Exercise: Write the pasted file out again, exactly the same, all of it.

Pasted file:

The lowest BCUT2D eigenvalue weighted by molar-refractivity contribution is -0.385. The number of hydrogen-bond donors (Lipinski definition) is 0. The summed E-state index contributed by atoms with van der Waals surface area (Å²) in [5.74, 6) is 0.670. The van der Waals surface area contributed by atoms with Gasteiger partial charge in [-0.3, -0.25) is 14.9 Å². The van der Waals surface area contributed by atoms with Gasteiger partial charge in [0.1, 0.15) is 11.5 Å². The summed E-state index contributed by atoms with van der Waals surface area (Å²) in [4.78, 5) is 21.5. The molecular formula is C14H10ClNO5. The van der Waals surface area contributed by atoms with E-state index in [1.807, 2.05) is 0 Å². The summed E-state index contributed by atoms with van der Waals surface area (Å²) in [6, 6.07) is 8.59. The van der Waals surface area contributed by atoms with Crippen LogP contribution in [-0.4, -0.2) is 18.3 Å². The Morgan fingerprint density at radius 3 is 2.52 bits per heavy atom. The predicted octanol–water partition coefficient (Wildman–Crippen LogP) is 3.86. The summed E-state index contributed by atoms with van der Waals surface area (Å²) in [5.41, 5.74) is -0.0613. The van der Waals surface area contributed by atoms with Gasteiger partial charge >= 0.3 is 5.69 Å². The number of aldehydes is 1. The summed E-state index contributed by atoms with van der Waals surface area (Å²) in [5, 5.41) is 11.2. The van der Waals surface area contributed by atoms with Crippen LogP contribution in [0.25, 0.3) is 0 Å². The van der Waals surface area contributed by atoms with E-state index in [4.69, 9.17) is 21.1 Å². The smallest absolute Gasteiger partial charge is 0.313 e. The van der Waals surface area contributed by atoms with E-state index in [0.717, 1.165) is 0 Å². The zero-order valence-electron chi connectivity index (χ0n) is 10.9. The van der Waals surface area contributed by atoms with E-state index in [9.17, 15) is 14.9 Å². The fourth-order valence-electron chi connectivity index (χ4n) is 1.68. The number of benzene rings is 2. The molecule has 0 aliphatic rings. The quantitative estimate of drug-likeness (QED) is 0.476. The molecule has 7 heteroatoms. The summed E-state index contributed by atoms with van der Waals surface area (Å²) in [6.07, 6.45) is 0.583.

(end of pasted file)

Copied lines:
The lowest BCUT2D eigenvalue weighted by molar-refractivity contribution is -0.385. The number of hydrogen-bond donors (Lipinski definition) is 0. The summed E-state index contributed by atoms with van der Waals surface area (Å²) in [5.74, 6) is 0.670. The van der Waals surface area contributed by atoms with Gasteiger partial charge in [-0.3, -0.25) is 14.9 Å². The van der Waals surface area contributed by atoms with Gasteiger partial charge in [0.1, 0.15) is 11.5 Å². The summed E-state index contributed by atoms with van der Waals surface area (Å²) in [4.78, 5) is 21.5. The molecular formula is C14H10ClNO5. The van der Waals surface area contributed by atoms with E-state index in [1.807, 2.05) is 0 Å². The summed E-state index contributed by atoms with van der Waals surface area (Å²) in [6, 6.07) is 8.59. The van der Waals surface area contributed by atoms with Crippen LogP contribution in [-0.4, -0.2) is 18.3 Å². The Morgan fingerprint density at radius 3 is 2.52 bits per heavy atom. The predicted octanol–water partition coefficient (Wildman–Crippen LogP) is 3.86. The summed E-state index contributed by atoms with van der Waals surface area (Å²) in [5.41, 5.74) is -0.0613. The van der Waals surface area contributed by atoms with Gasteiger partial charge >= 0.3 is 5.69 Å². The number of aldehydes is 1. The summed E-state index contributed by atoms with van der Waals surface area (Å²) in [5, 5.41) is 11.2. The van der Waals surface area contributed by atoms with Crippen LogP contribution in [0.25, 0.3) is 0 Å². The van der Waals surface area contributed by atoms with E-state index in [4.69, 9.17) is 21.1 Å². The smallest absolute Gasteiger partial charge is 0.313 e. The van der Waals surface area contributed by atoms with E-state index in [0.717, 1.165) is 0 Å². The zero-order valence-electron chi connectivity index (χ0n) is 10.9. The van der Waals surface area contributed by atoms with E-state index in [9.17, 15) is 14.9 Å². The fourth-order valence-electron chi connectivity index (χ4n) is 1.68. The number of benzene rings is 2. The molecule has 0 aliphatic rings. The quantitative estimate of drug-likeness (QED) is 0.476. The molecule has 7 heteroatoms. The summed E-state index contributed by atoms with van der Waals surface area (Å²) in [6.07, 6.45) is 0.583.